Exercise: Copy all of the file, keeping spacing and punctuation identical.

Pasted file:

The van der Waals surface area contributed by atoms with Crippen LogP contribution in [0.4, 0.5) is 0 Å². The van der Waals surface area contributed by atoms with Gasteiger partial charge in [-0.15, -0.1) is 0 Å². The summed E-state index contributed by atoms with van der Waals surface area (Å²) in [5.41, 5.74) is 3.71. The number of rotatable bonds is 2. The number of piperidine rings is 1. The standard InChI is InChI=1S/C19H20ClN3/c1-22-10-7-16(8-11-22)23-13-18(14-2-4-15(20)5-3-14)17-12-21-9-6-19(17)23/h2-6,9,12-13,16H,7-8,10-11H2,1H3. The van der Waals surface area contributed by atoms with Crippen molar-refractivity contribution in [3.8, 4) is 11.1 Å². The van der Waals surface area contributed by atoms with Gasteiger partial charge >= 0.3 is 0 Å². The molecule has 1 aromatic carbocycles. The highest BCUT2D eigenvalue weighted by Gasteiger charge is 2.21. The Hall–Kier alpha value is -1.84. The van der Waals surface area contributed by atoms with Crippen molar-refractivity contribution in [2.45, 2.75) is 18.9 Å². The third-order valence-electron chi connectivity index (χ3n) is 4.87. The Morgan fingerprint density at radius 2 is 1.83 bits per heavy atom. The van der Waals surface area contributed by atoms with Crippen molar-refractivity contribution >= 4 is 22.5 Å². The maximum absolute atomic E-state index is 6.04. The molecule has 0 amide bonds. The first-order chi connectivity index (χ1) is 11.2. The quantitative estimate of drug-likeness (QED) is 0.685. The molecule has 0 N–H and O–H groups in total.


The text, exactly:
The van der Waals surface area contributed by atoms with Crippen LogP contribution in [0.4, 0.5) is 0 Å². The van der Waals surface area contributed by atoms with Gasteiger partial charge in [-0.15, -0.1) is 0 Å². The summed E-state index contributed by atoms with van der Waals surface area (Å²) in [5.41, 5.74) is 3.71. The number of rotatable bonds is 2. The number of piperidine rings is 1. The standard InChI is InChI=1S/C19H20ClN3/c1-22-10-7-16(8-11-22)23-13-18(14-2-4-15(20)5-3-14)17-12-21-9-6-19(17)23/h2-6,9,12-13,16H,7-8,10-11H2,1H3. The van der Waals surface area contributed by atoms with Crippen molar-refractivity contribution in [3.8, 4) is 11.1 Å². The van der Waals surface area contributed by atoms with Gasteiger partial charge >= 0.3 is 0 Å². The molecule has 1 aromatic carbocycles. The highest BCUT2D eigenvalue weighted by Gasteiger charge is 2.21. The Hall–Kier alpha value is -1.84. The van der Waals surface area contributed by atoms with Crippen molar-refractivity contribution in [2.45, 2.75) is 18.9 Å². The third-order valence-electron chi connectivity index (χ3n) is 4.87. The Morgan fingerprint density at radius 2 is 1.83 bits per heavy atom. The van der Waals surface area contributed by atoms with Crippen molar-refractivity contribution >= 4 is 22.5 Å². The maximum absolute atomic E-state index is 6.04. The molecule has 0 amide bonds. The first-order chi connectivity index (χ1) is 11.2. The quantitative estimate of drug-likeness (QED) is 0.685. The molecule has 0 N–H and O–H groups in total.